PE ‘power couples’ face strains in downturn

Some of the most significant LP/GP relationships are being refashioned as LPs rethink their approach to private equity.

In 2008, the California State Teachers’ Retirement System committed $270 million to The Blackstone Group’s sixth fund, a significant drop from its prior commitment to the firm of $1.7 billion.

The smaller commitment from CalSTRS was part of a growing trend of private equity limited partners re-assessing their relationships with managers, and in some cases, giving less to their long-term managers.

The CalSTRS/Blackstone relationship is one of three “power couples” examined in the February issue of Private Equity International (PEI subscribers access the full article here). The other two relationships analysed include Apollo Global Management and the California Public Employees’ Retirement System and Oregon and Lone Star Funds.

Blackstone and CalSTRS first entered a partnership in 1994 and the pension has entrusted the firm with more than $2.5 billion. The pension’s huge commitment to Blackstone V – $1.7 billion – helped the Steve Schwarzman-led firm collect a total of $21.7 billion, making Fund V the largest ever buyout fund.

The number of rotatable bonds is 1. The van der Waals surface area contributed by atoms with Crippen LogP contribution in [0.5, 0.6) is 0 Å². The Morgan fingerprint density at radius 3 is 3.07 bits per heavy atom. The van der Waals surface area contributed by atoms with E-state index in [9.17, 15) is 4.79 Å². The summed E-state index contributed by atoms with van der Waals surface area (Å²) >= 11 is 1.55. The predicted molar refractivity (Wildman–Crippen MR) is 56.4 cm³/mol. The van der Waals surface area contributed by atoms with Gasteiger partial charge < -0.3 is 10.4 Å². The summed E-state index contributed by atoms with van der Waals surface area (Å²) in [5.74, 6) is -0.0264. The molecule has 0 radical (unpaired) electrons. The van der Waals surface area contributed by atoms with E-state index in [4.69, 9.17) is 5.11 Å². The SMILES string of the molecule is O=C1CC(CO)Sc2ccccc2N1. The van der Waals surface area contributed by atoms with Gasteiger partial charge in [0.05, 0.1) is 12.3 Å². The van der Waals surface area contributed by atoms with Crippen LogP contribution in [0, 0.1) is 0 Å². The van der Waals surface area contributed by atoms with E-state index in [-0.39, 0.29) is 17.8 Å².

But Blackstone has had trouble reaching its goal for its sixth fund, which will reportedly close on $9 billion soon. The firm’s original goal for Fund VI was $20 billion, and has been consistently lowered.

Several factors explain the firm’s inability to reach its fundraising goal, including the fact that the firm entered the market as the global financial meltdown was just heating up. Shortly after Blackstone began fundraising, Bear Stearns was rescued by the US federal government and eventually sold to JPMorgan for $2 a share.

A spokesperson for CalSTRS declined to comment on the relationship, but said “as the market slipped into recession, the opportunities for buyout activity have been limited”. In its latest semi-annual performance report, the pension cites mega-funds as being the most affected by the financial crisis: “The lack of leverage is believed to have hit the largest firms the hardest, as investors have greater concerns about how the mega-funds will operate in the market environment going forward.”